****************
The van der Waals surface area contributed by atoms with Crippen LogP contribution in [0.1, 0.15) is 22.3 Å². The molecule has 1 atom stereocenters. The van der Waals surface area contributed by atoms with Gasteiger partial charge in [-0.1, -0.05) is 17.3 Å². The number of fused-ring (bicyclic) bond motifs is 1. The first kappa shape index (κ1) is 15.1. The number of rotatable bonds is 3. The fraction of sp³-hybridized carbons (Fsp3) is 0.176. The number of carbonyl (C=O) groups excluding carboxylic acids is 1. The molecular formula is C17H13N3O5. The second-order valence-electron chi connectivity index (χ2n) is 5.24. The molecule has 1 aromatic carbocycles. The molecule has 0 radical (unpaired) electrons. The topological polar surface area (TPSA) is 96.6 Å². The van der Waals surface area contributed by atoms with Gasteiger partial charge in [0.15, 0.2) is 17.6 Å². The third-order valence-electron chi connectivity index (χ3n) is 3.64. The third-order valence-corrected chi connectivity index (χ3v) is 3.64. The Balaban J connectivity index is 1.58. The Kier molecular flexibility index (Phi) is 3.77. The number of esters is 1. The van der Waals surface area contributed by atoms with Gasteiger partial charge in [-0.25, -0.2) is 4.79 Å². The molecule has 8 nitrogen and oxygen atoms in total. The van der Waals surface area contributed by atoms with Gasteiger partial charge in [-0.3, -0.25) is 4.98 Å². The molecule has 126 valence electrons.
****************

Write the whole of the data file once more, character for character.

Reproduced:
The van der Waals surface area contributed by atoms with Crippen LogP contribution in [0.1, 0.15) is 22.3 Å². The molecule has 1 atom stereocenters. The van der Waals surface area contributed by atoms with Gasteiger partial charge in [-0.1, -0.05) is 17.3 Å². The number of fused-ring (bicyclic) bond motifs is 1. The first kappa shape index (κ1) is 15.1. The number of rotatable bonds is 3. The fraction of sp³-hybridized carbons (Fsp3) is 0.176. The number of carbonyl (C=O) groups excluding carboxylic acids is 1. The molecular formula is C17H13N3O5. The second-order valence-electron chi connectivity index (χ2n) is 5.24. The molecule has 1 aromatic carbocycles. The molecule has 0 radical (unpaired) electrons. The topological polar surface area (TPSA) is 96.6 Å². The van der Waals surface area contributed by atoms with Gasteiger partial charge in [0.15, 0.2) is 17.6 Å². The third-order valence-electron chi connectivity index (χ3n) is 3.64. The third-order valence-corrected chi connectivity index (χ3v) is 3.64. The Balaban J connectivity index is 1.58. The Kier molecular flexibility index (Phi) is 3.77. The number of esters is 1. The van der Waals surface area contributed by atoms with Gasteiger partial charge in [-0.25, -0.2) is 4.79 Å². The molecule has 8 nitrogen and oxygen atoms in total. The van der Waals surface area contributed by atoms with Gasteiger partial charge in [-0.3, -0.25) is 4.98 Å². The molecule has 126 valence electrons.